For­mer con­gress­man re­calls Bush as states­man

Times-Record - - NEWS - By DANIEL DIVILIO [email protected]­coun­

CHESTERTOWN — Wayne Gilchrest, the East­ern Shore’s for­mer con­gress­man, has a pic­ture of him­self with re­cently de­ceased Pres­i­dent Ge­orge H.W. Bush at the White House taken as he was in the mid­dle of his first suc­cess­ful bid for of­fice.

Talk­ing about the photo in an in­ter­view Mon­day, Dec. 10, led Gilchrest, a Repub­li­can who served in the U.S. House of Rep­re­sen­ta­tives from 1991 to 2009, to re­flect not just on that meet­ing, but on Bush as a pres­i­dent, a mod­er­ate Repub­li­can and states­man and a man of char­ac­ter.

Bush died at the age of 94 in his Hous­ton, Texas home Nov. 30. He served as pres­i­dent from 1989 to 1993, was vice pres­i­dent for eight years un­der Ron­ald Rea­gan be­fore that and served as the head of the CIA for one year un­der Pres­i­dent Ger­ald Ford. He also was a war hero, a United Na­tions en­voy, head of the Repub­li­can Na­tional Com­mit­tee and served in the U.S. House of Rep­re­sen­ta­tives for four years.

“We took for granted how con­ge­nial he was. You know we didn’t think any­thing of it,” Gilchrest said. “He was so easy to talk to. No pre­tense. No bom­bas­tic, vit­ri­olic com­ments about any­body.”

Gilchrest was a Kent County High School teacher mak­ing his sec­ond bid for Congress in 1990 when he was asked to the White House to meet Bush. He said Bush had ne­go­ti­ated for a tax in­crease with Democrats that would no­tably re­sult in an $8-a-month in­crease in Medi­care taxes.

“And my re­ac­tion was that if that’s go­ing to keep Medi­care sol­vent and bal­ance the fed­eral bud­get that’s a good idea. So I was the only — ap­par­ently — Repub­li­can can­di­date in the United States that de­fended Bush’s po­si­tion,” Gilchrest said.

His back­ing of the Medi­care tax in­crease led to the un­ex­pected White House in­vi­ta­tion, a chat with Bush and a photo-op.

“And of course that was used in our cam­paign. And we got a lot of press out of it, good or bad, we just got a lot of press out of it,” said Gilchrest, who found him­self the win­ner on elec­tion night in 1990.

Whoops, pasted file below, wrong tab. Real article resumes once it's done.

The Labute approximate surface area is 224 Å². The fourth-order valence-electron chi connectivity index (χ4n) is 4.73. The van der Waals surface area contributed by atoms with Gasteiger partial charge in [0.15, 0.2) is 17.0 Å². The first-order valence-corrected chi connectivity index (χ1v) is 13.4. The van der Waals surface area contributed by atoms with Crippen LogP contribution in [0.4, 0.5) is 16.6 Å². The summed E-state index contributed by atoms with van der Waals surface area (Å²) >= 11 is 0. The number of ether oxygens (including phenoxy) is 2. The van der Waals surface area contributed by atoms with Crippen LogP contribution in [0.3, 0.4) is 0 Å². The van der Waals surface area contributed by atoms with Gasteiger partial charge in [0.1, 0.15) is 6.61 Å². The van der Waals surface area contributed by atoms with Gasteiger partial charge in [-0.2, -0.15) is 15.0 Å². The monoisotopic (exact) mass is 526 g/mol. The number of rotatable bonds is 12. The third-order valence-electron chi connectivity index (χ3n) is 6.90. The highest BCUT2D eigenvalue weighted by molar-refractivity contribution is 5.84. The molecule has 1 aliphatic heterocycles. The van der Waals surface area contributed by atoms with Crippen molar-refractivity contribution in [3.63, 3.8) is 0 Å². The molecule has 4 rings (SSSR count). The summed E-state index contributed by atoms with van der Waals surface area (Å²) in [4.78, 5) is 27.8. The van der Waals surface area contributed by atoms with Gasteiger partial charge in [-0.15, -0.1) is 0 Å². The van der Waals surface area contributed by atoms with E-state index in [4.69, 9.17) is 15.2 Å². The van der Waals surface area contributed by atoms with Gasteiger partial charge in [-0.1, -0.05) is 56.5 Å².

In putting Bush’s time as pres­i­dent in his­tor­i­cal per­spec­tive, Gilchrest spoke about how the world was in the on­go­ing saga that in­cluded the fall of the Ber­lin Wall and the Iron Cur­tain and by Iraq’s in­va­sion of Kuwait.

Gilchrest said that while Bush re­ceived crit­i­cism for not be­ing strong enough, peo­ple need only look at how he stead­fastly han­dled such try­ing and sig­nif­i­cant events. Gilchrest spoke about how strong a states­man Bush was through­out all of that.

“With his con­nec­tion to world lead­ers, that was a sense of se­cu­rity,” he said. “He was do­ing all the right things.”

Gilchrest said that when see­ing im­ages of Iraqi fir­ing squads lin­ing up Kuwaitis, Bush knew ex­actly what to do. He said like­wise when Op­er­a­tion Desert Storm ended abruptly, the pres­i­dent opted not to push on to Baghdad as U.S. pi­lots were re­port­ing mis­sions re­sult­ing in as they called it “a sea of slaugh­ter.”

Back on the cam­paign trail in 1992 for a sec­ond term, Gilchrest found him­self again in close con­tact with Bush, this time in a Se­cret Ser­vice car trav­el­ing from Aberdeen Prov­ing Ground through Har­ford County.

“So we rode from Aberdeen Prov­ing Ground up (U.S.) Route 40 that was lined with a lot of peo­ple. And he was wav­ing to every­body. And we were able to chat, about my cam­paign, about his cam­paign and the other is­sues that were rel­e­vant at the time,” Gilchrest said.

A third such meet­ing came in An­napo­lis, when Bush was there with Rus­sian Pres­i­dent Boris Yeltsin. They also were joined by then-Gov. Wil­liam Don­ald Schae­fer.

“Yeah, he had a plan for the world,” Gilchrest said of Bush.

There were other trips to the White House with Gilchrest’s fel­low Re­pub­li­cans. Gilchrest said pres­i­den­tial meet­ings with House mem­bers hap­pened most fre­quently un­der Bush than any other pres­i­dent dur­ing his time as a con­gress­man.

“And he would come down to the House on reg­u­lar oc­ca­sions,” Gilchrest said of Bush, not­ing that the pres­i­dent did not nec­es­sar­ily hit the House floor, but could be found in what is re­ferred to as the “cloak­room,” where mem­bers could meet or grab a sand­wich, at the time made by a woman who had worked there since the 1930s when she started with her father.

Gilchrest said Bush was ap­proach­able on en­vi­ron­men­tal is­sues, im­por­tant to the for­mer con­gress­man who now heads up pro­gram­ming at the Sas­safras En­vi­ron­men­tal Ed­u­ca­tion Cen­ter at Turner’s Creek. Gilchrest holds Bush’s En­vi­ron­men­tal Pro­tec­tion Agency ad­min­is­tra­tor, Wil­liam K. Reilly, in high re­gard and spoke about how Bush was bet­ter po­si­tioned than Pres­i­dent Bill Clin­ton to look at cli­mate change.

Gilchrest called Bush the “quintessen­tial mod­er­ate Repub­li­can.” He spoke about the pas­sage of the Brady Bill un­der Bush im­pos­ing a fed­eral five-day wait­ing pe­riod on firearm pur­chases and about a ban on the im­por­ta­tion of as­sault ri­fles for recre­ational pur­poses.

While Gilchrest wanted to be cau­tious not to li­on­ize Bush, whose pres­i­dency is not with­out crit­i­cism, for the for­mer con­gress­man, Bush main­tained the line of dis­tin­guished pres­i­dents that peo­ple could look to for lead­er­ship.

“There’s some­thing real — and it’s real — about char­ac­ter that’s based on courage and in­tegrity and com­pe­tence. You know, that’s the fer­tile soil that makes democ­racy work for sure,” Gilchrest said.


Then-con­gress­man Wayne Gilchrest, left, meets with Pres­i­dent Ge­orge H.W. Bush in the White House while on the cam­paign trail in 1990.

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